When we first tested it, we were most surprised by the quality of the turntable bearing. At first glance, it looks pretty small in comparison to what you find on a much more expensive table, but we found it did an amazing job. They use an inverted bearing design, which means that the shaft of the bearing points up and is anchored very well to the plinth. The inner platter sits on top of it and uses a bronze bushing with two Teflon inserts. The inner platter has a tapered spindle that locks perfectly into the platter. We can’t overstate how great this bearing is on a table in this price range; it spins freely for a very long time and appears to have zero noise.

Being a basic belt-drive turntable means that there isn’t a ton of cutting-edge technology to talk about like we have with some of our new digital toys. However, all of the tech investments that U-Turn Audio puts into assuring the customer that every product is perfect is quite remarkable.

Each motor is checked out before it is mounted to ensure it meets their spec for lack of noise. Once the platter is on the table, a digital microscope is used to make sure it is perfect with no wobble. Every single tonearm has its bearings hand calibrated. Once the table is assembled, it gets checked out at several locations with a stethoscope to confirm that it is lacking in noise. Then all tables are burned in for two hours on a test bench and tested (every single one) with familiar records. Pretty impressive!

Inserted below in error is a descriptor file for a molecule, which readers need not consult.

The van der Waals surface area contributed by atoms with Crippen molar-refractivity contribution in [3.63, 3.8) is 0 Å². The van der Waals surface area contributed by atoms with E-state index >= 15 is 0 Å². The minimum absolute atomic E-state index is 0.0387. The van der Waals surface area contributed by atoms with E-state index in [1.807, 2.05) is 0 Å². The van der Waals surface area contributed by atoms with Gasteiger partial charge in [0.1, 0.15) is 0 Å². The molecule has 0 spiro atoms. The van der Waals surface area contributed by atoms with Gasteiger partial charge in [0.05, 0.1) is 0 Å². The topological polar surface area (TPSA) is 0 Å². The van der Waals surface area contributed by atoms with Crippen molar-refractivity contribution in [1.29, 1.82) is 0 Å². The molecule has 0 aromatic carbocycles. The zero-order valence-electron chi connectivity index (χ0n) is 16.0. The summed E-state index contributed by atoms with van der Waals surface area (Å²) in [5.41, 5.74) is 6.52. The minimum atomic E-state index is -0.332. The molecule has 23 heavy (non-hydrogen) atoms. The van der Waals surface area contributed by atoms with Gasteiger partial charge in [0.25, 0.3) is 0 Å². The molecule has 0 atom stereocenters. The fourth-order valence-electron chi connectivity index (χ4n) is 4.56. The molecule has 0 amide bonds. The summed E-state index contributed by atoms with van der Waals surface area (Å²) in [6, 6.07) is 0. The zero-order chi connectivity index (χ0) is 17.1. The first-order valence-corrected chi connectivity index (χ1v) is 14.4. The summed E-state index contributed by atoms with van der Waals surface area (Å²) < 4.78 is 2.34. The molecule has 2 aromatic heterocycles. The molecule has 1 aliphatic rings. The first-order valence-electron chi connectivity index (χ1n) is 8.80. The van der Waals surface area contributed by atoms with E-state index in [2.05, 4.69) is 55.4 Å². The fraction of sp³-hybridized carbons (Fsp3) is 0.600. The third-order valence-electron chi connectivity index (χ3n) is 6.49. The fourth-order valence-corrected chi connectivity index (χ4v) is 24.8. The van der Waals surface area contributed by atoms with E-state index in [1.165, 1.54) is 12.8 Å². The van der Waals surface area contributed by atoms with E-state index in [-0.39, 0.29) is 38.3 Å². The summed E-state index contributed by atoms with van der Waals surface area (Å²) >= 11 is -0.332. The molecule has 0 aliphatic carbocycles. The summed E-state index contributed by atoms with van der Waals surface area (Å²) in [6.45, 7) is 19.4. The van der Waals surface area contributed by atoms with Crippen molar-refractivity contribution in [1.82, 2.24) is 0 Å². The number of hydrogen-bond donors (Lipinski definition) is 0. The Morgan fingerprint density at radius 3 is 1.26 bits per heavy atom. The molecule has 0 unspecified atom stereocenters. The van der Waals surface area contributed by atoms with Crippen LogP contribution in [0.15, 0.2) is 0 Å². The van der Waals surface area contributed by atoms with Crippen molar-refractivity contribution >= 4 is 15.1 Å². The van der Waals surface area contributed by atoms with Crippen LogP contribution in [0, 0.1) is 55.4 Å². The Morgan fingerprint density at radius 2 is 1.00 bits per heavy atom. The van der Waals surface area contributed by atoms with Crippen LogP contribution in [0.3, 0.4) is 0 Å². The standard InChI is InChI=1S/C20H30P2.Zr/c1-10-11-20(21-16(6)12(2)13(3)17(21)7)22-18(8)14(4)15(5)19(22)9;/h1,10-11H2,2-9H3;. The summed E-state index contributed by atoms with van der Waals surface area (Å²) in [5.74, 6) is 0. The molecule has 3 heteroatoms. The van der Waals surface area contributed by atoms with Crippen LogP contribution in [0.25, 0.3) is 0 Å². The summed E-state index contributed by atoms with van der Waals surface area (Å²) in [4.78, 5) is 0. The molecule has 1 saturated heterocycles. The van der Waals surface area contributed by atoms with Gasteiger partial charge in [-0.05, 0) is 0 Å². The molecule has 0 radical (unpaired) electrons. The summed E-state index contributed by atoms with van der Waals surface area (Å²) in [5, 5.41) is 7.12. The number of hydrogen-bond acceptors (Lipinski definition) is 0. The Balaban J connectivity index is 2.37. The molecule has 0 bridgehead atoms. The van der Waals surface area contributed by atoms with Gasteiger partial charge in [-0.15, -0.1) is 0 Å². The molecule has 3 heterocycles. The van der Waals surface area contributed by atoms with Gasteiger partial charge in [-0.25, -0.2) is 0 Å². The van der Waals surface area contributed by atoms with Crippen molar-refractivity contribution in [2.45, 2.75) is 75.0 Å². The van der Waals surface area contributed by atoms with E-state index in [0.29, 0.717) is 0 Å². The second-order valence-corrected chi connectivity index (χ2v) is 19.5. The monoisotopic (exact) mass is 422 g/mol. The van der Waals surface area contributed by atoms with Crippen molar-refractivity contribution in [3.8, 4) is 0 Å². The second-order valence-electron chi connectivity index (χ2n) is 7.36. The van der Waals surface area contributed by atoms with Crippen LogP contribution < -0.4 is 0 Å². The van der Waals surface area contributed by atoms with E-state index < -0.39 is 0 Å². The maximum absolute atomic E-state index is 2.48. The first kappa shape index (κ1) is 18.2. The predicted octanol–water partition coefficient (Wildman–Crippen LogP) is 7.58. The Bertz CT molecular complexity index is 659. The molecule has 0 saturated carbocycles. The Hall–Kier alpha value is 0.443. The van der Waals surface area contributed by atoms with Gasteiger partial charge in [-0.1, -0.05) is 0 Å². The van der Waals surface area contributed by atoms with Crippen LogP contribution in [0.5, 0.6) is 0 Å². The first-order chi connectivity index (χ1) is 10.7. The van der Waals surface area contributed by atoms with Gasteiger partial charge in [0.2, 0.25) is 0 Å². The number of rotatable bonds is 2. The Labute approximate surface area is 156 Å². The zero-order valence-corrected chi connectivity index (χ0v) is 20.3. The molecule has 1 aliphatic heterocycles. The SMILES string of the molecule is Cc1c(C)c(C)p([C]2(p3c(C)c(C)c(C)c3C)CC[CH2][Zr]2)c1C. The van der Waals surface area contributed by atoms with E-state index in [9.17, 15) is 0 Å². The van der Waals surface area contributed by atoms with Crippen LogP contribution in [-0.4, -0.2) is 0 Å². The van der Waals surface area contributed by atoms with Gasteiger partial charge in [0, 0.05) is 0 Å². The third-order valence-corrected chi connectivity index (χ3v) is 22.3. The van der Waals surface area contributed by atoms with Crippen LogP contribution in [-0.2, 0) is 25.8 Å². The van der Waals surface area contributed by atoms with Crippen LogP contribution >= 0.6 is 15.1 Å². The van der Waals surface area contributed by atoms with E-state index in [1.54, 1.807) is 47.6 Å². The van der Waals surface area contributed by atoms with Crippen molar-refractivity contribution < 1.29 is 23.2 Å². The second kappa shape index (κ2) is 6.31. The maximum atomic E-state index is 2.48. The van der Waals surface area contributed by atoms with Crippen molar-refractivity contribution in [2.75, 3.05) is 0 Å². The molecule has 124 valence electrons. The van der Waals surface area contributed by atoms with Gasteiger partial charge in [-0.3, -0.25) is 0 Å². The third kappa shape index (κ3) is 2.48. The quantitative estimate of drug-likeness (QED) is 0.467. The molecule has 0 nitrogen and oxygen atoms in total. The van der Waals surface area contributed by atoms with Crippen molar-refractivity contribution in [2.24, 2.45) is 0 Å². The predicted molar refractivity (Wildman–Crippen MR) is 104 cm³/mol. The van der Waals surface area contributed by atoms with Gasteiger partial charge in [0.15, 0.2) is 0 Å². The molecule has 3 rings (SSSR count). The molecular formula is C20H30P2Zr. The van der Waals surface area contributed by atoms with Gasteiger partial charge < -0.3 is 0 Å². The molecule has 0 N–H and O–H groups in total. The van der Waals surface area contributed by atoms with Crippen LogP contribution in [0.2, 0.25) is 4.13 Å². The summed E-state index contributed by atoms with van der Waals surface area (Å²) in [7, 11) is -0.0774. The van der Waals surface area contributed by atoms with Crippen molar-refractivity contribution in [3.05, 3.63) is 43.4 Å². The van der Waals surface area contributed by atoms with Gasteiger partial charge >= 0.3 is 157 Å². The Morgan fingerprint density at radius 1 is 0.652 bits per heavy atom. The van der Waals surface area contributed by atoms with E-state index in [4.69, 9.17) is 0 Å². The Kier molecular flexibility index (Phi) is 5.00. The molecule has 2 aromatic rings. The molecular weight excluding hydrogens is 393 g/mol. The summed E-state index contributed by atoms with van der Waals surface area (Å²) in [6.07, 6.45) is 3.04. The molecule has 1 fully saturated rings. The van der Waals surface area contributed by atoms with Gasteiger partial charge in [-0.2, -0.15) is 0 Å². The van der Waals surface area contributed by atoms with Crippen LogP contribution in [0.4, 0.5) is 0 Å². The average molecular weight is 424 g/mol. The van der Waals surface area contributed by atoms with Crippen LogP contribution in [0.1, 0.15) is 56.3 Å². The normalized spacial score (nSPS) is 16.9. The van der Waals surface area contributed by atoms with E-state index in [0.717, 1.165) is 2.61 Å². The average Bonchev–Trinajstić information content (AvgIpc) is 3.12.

All and all, the U-Turn Orbit is a brilliantly impressive work of American engineering.

 

Features & Technology

Most basic belt-drive turntables do not really have a ton of “features”, but there are some different choices you can make when selecting the Orbit in order to customize it just for you.

Built-In Phono Preamp

If you have a phono stage already, either separately or in your amp, we’d suggest you save the money and get it without — but a built-in phono stage is an option on all Orbit tables. If you do not have a phono stage, however, having it built into the table will save some cable clutter, and the preamp that’s included is actually pretty decent for the price.

It is designed to work well with the handful of moving magnet type cartridges U-Turn suggests for the Orbit. The phono stage is a $70 option. You can also purchase U-Turn’s Pluto Phono Preamp for $99.

Cue Lever

Another intriguing option on the Orbit is the choice of a cue lever. This is a really clever way to be all about performance. If you have a steady hand (or you’re old school) you may be perfectly happy carefully dropping the stylus on the record and picking it up at the end. The Orbit tonearm has a very nice finger lift, so with a steady hand, this is actually no big deal. However, if you are a bit timid about the possibility of damaging your stylus, you can opt for the cueing lever for an extra $40.